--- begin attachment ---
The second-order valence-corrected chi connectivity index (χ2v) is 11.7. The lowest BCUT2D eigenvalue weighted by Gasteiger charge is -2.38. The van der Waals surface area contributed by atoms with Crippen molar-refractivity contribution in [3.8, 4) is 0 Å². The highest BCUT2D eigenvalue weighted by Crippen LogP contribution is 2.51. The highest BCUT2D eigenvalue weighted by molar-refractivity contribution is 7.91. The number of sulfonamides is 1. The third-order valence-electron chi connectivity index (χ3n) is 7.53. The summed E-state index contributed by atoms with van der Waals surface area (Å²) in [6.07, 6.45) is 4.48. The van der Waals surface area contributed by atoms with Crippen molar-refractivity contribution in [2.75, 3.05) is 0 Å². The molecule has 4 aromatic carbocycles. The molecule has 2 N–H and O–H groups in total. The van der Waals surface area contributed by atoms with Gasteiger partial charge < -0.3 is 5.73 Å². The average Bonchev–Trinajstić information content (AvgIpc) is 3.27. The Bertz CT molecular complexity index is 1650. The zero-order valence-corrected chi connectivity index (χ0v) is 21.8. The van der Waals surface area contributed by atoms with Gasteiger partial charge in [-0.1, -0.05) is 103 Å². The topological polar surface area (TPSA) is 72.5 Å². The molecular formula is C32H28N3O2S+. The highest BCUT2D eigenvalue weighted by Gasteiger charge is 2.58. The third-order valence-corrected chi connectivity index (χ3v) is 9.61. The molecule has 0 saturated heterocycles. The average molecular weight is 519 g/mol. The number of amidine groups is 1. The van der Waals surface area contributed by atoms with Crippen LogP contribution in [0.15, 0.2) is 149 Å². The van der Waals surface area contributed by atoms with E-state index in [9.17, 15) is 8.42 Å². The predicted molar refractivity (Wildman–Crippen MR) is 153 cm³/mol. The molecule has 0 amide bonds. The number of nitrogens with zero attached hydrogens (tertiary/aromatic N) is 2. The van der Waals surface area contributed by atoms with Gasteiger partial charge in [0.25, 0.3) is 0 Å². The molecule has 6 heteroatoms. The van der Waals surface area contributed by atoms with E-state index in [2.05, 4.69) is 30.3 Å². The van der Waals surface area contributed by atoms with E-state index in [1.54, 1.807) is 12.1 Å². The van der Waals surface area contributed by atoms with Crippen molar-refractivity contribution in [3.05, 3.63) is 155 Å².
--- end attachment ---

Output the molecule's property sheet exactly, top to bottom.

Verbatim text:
The second-order valence-corrected chi connectivity index (χ2v) is 11.7. The lowest BCUT2D eigenvalue weighted by Gasteiger charge is -2.38. The van der Waals surface area contributed by atoms with Crippen molar-refractivity contribution in [3.8, 4) is 0 Å². The highest BCUT2D eigenvalue weighted by Crippen LogP contribution is 2.51. The highest BCUT2D eigenvalue weighted by molar-refractivity contribution is 7.91. The number of sulfonamides is 1. The third-order valence-electron chi connectivity index (χ3n) is 7.53. The summed E-state index contributed by atoms with van der Waals surface area (Å²) in [6.07, 6.45) is 4.48. The van der Waals surface area contributed by atoms with Crippen molar-refractivity contribution in [2.75, 3.05) is 0 Å². The molecule has 4 aromatic carbocycles. The molecule has 2 N–H and O–H groups in total. The van der Waals surface area contributed by atoms with Gasteiger partial charge < -0.3 is 5.73 Å². The average Bonchev–Trinajstić information content (AvgIpc) is 3.27. The Bertz CT molecular complexity index is 1650. The zero-order valence-corrected chi connectivity index (χ0v) is 21.8. The van der Waals surface area contributed by atoms with Gasteiger partial charge in [-0.1, -0.05) is 103 Å². The topological polar surface area (TPSA) is 72.5 Å². The molecular formula is C32H28N3O2S+. The highest BCUT2D eigenvalue weighted by Gasteiger charge is 2.58. The third-order valence-corrected chi connectivity index (χ3v) is 9.61. The molecule has 0 saturated heterocycles. The average molecular weight is 519 g/mol. The number of amidine groups is 1. The van der Waals surface area contributed by atoms with Crippen LogP contribution in [0.15, 0.2) is 149 Å². The van der Waals surface area contributed by atoms with E-state index in [9.17, 15) is 8.42 Å². The predicted molar refractivity (Wildman–Crippen MR) is 153 cm³/mol. The molecule has 0 amide bonds. The number of nitrogens with zero attached hydrogens (tertiary/aromatic N) is 2. The van der Waals surface area contributed by atoms with Gasteiger partial charge in [0.25, 0.3) is 0 Å². The molecule has 6 heteroatoms. The van der Waals surface area contributed by atoms with E-state index in [2.05, 4.69) is 30.3 Å². The van der Waals surface area contributed by atoms with E-state index in [1.54, 1.807) is 12.1 Å². The van der Waals surface area contributed by atoms with Crippen molar-refractivity contribution in [3.05, 3.63) is 155 Å².